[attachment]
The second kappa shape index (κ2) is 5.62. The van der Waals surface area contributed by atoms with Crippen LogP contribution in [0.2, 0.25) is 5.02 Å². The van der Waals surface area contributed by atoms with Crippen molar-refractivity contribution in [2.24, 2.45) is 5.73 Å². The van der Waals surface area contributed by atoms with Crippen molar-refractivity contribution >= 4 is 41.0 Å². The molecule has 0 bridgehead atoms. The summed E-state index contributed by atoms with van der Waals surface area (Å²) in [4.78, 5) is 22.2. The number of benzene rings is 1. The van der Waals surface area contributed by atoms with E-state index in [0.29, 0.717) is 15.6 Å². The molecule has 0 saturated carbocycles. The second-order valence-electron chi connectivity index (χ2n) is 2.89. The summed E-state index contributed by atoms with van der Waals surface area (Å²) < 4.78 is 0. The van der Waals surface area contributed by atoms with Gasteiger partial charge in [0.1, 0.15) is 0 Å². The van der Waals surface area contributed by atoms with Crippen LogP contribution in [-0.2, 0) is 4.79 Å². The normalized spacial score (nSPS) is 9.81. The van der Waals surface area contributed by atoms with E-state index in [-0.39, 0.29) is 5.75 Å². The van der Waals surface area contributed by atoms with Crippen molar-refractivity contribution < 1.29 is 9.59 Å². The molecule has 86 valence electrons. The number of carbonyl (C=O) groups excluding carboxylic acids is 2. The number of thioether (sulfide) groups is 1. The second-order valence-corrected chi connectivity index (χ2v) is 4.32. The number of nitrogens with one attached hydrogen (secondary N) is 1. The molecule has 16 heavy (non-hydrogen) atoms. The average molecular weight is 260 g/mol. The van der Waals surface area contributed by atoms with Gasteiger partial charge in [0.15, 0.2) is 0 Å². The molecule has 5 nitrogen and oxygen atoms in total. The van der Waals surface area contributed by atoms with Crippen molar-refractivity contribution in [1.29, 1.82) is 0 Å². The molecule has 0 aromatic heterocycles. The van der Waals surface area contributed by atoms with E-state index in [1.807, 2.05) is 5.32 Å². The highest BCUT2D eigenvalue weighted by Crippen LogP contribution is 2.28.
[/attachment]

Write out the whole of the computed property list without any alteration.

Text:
The second kappa shape index (κ2) is 5.62. The van der Waals surface area contributed by atoms with Crippen LogP contribution in [0.2, 0.25) is 5.02 Å². The van der Waals surface area contributed by atoms with Crippen molar-refractivity contribution in [2.24, 2.45) is 5.73 Å². The van der Waals surface area contributed by atoms with Crippen molar-refractivity contribution >= 4 is 41.0 Å². The molecule has 0 bridgehead atoms. The summed E-state index contributed by atoms with van der Waals surface area (Å²) in [4.78, 5) is 22.2. The number of benzene rings is 1. The van der Waals surface area contributed by atoms with E-state index in [0.29, 0.717) is 15.6 Å². The molecule has 0 saturated carbocycles. The second-order valence-electron chi connectivity index (χ2n) is 2.89. The summed E-state index contributed by atoms with van der Waals surface area (Å²) < 4.78 is 0. The van der Waals surface area contributed by atoms with Gasteiger partial charge in [0.1, 0.15) is 0 Å². The van der Waals surface area contributed by atoms with Crippen LogP contribution in [-0.2, 0) is 4.79 Å². The normalized spacial score (nSPS) is 9.81. The van der Waals surface area contributed by atoms with E-state index in [-0.39, 0.29) is 5.75 Å². The van der Waals surface area contributed by atoms with Crippen molar-refractivity contribution < 1.29 is 9.59 Å². The molecule has 86 valence electrons. The number of carbonyl (C=O) groups excluding carboxylic acids is 2. The number of thioether (sulfide) groups is 1. The second-order valence-corrected chi connectivity index (χ2v) is 4.32. The number of nitrogens with one attached hydrogen (secondary N) is 1. The molecule has 16 heavy (non-hydrogen) atoms. The average molecular weight is 260 g/mol. The van der Waals surface area contributed by atoms with Gasteiger partial charge in [0.15, 0.2) is 0 Å². The molecule has 5 nitrogen and oxygen atoms in total. The van der Waals surface area contributed by atoms with Crippen molar-refractivity contribution in [1.29, 1.82) is 0 Å². The molecule has 0 aromatic heterocycles. The van der Waals surface area contributed by atoms with E-state index in [1.807, 2.05) is 5.32 Å². The highest BCUT2D eigenvalue weighted by Crippen LogP contribution is 2.28.